Why Washington has changed its view of protests in Sudan

The time factor is no longer useful to those who use it in power and rely on it to overcome demonstrations.
Sunday 24/02/2019
Sudden interest. US Secretary of State Mike Pompeo during a news conference, February 15.  (Reuters)
Sudden interest. US Secretary of State Mike Pompeo during a news conference, February 15. (Reuters)

Statements attributed to US Secretary of State Mike Pompeo on Sudan indicate a shift in the United States’ position. “We hope that the people’s voices will be heard and a transition will be achieved,” Pompeo said.

Before those words, delivered February 15, it seemed the US administration was not very interested in what was going on in Sudan, believing perhaps that Khartoum could contain the situation.

The degree of US interest in Sudanese affairs depends largely on the issues of fighting terrorism and handing over extremists. The US media have not given the protests in Sudan a great deal of attention. Eight years ago, uprisings that swept many Arab countries were top news in the United States.

Clearly, specific determinants have made the Trump administration opt for a relatively accommodating attitude towards the Sudanese regime. Once again, Washington suddenly forgets all about democratic values it is seeking to entrench in the minds of the world and not heed the right of the Sudanese people to protest.

At the top of the list of these determinants, we find US President Donald Trump’s atrophied view of human values and his materialistic beliefs. He probably believes that by observing neutrality about the situation in Sudan, there is a chance to maximise US interests there if the al-Bashir regime rides out the crisis and ends the protests with minimal bloodshed in the streets.

There is also the US administration’s complex attitude towards former President Barack Obama’s legacy and his support of the “Arab spring” uprisings, which, it must be said, left the Trump administration with a few regional crises on its hands.

Trump and his administration have overcome some of them but the repercussions have made Washington hesitate before supporting new uprisings. The Americans fear the re-emergence of dark scenarios attributed to the United States with the purpose of bringing down the regimes in the region. The United States’ support of popular uprisings in Arab countries caused a lot of damage and ruined relations with some.

The reports that reached the Oval Office must have painted a scenario in which Sudanese President Omar al-Bashir was going to crack down on the demonstrations with various tools, including an iron fist, bargaining, exploiting divisions and a palace coup, if necessary.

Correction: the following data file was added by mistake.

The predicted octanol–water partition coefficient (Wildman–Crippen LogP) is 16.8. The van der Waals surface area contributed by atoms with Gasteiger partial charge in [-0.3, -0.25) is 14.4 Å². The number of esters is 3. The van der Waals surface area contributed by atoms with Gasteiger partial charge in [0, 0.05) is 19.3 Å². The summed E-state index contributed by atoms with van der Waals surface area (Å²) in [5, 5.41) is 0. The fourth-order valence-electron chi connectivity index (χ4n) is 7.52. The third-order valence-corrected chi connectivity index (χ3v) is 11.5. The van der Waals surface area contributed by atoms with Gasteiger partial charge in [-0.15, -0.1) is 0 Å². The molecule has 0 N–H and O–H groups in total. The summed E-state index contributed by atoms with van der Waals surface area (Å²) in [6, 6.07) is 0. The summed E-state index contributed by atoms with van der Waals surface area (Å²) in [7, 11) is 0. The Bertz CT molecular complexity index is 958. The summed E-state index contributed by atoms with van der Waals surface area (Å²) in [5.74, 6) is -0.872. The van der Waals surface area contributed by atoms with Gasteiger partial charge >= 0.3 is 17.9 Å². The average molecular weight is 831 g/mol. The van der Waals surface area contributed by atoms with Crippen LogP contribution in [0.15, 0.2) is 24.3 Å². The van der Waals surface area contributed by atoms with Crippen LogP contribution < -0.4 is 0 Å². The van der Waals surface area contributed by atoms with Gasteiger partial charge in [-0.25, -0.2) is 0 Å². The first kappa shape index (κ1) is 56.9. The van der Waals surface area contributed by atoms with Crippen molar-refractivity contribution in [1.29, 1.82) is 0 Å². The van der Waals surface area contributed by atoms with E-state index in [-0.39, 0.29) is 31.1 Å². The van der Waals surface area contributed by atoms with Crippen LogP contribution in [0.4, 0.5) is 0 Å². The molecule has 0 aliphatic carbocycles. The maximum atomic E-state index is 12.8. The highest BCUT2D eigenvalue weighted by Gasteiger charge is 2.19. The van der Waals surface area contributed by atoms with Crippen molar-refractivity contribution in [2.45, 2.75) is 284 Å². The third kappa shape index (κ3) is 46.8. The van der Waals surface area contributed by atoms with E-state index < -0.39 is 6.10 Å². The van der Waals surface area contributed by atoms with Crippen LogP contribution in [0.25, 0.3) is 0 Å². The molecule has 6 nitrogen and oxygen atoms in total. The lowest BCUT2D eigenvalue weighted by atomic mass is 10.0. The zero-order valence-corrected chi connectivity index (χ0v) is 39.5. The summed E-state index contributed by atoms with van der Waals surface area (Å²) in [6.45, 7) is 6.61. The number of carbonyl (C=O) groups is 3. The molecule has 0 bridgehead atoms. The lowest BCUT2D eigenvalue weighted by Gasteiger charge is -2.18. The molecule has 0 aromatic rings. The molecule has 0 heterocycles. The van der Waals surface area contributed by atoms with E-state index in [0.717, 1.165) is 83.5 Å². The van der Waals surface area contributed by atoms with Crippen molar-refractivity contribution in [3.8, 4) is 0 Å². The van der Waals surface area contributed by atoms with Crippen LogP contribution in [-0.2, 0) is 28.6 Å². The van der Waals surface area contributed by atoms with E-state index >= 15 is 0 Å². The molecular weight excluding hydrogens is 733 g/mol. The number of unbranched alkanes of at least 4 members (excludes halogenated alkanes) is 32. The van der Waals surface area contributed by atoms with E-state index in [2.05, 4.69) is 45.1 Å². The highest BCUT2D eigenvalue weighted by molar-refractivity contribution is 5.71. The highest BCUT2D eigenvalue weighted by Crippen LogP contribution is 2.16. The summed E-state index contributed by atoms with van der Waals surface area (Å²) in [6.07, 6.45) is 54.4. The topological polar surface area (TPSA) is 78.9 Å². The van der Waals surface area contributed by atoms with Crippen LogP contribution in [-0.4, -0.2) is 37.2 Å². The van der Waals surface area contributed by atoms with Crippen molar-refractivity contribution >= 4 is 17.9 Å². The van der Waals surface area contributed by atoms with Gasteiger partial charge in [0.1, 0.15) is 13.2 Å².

The Sudanese populace has sustained the street protests for about two months, with no sign of relenting. On February 22, al-Bashir went so far as to declare a year-long state of emergency to try and quell the protests.

The crisis has taken a political dimension and is no longer confined to economic demands. Obviously, the protesting masses are willing and ready.

In its dealing with the crisis, Khartoum was counting on the notion that previous popular uprisings in the region became suspect in the eyes of many people because of their negative political outcome. That hypothesis could be true and was probably behind some support that Khartoum received.

However, protests have been recurrent in Sudan and that is an indication of the extent of anger and frustration pent up in the country. People would rather confront the regime, even if it costs them dearly. In many countries, including the United States, the public started paying attention to the situation in Sudan and gradually sided with the protesters.

The signs of the change in the American position are significant on many levels. They indicate that al-Bashir is running out of ideas and will not remain standing in a long confrontation with protesters. The crisis may get out of control at any time and it may be too late for al-Bashir to secure financial aid that would alleviate Sudan’s economic crisis and convince the masses to calm down and abandon the opposition.

Many countries visited or addressed by al-Bashir, secretly or publicly, did not provide him with the required support. People must have feared the possibility that standing by him might hasten his downfall. The battle for his succession would kick off and become terrible if his successor was picked from outside his circle.

That street protests continue in Sudan, with the demonstrators becoming innovative in keeping the flames burning, indicates that al-Bashir did not understand the political lessons from Arab countries that tried to stop the people from taking to the street. For the masses to take to the street is easy. What’s not easy is getting back them into their homes.

The uprising in Sudan is different from those of 1964 and 1985 in terms of circumstances and mechanisms. Unlike those, this one might lead to a radical change.

The time factor is no longer useful to those who use it in power and rely on it to overcome demonstrations. On the contrary, it has become a positive tool for protesters who realise that the regime has nothing to mitigate the crisis and know that time may turn in their favour.

The developments in Sudan all point in this direction. Al-Bashir has not been able to resolve the crisis and there are no indications he will do so soon, either by securing economic assistance or by ensuring that major international powers do not get impatient with Sudan.

This works in favour of the protesters. There are going to be surprises in Sudan’s political future. The signs are evident every passing day as protesters roam the streets and al-Bashir fails to come up with solutions.

9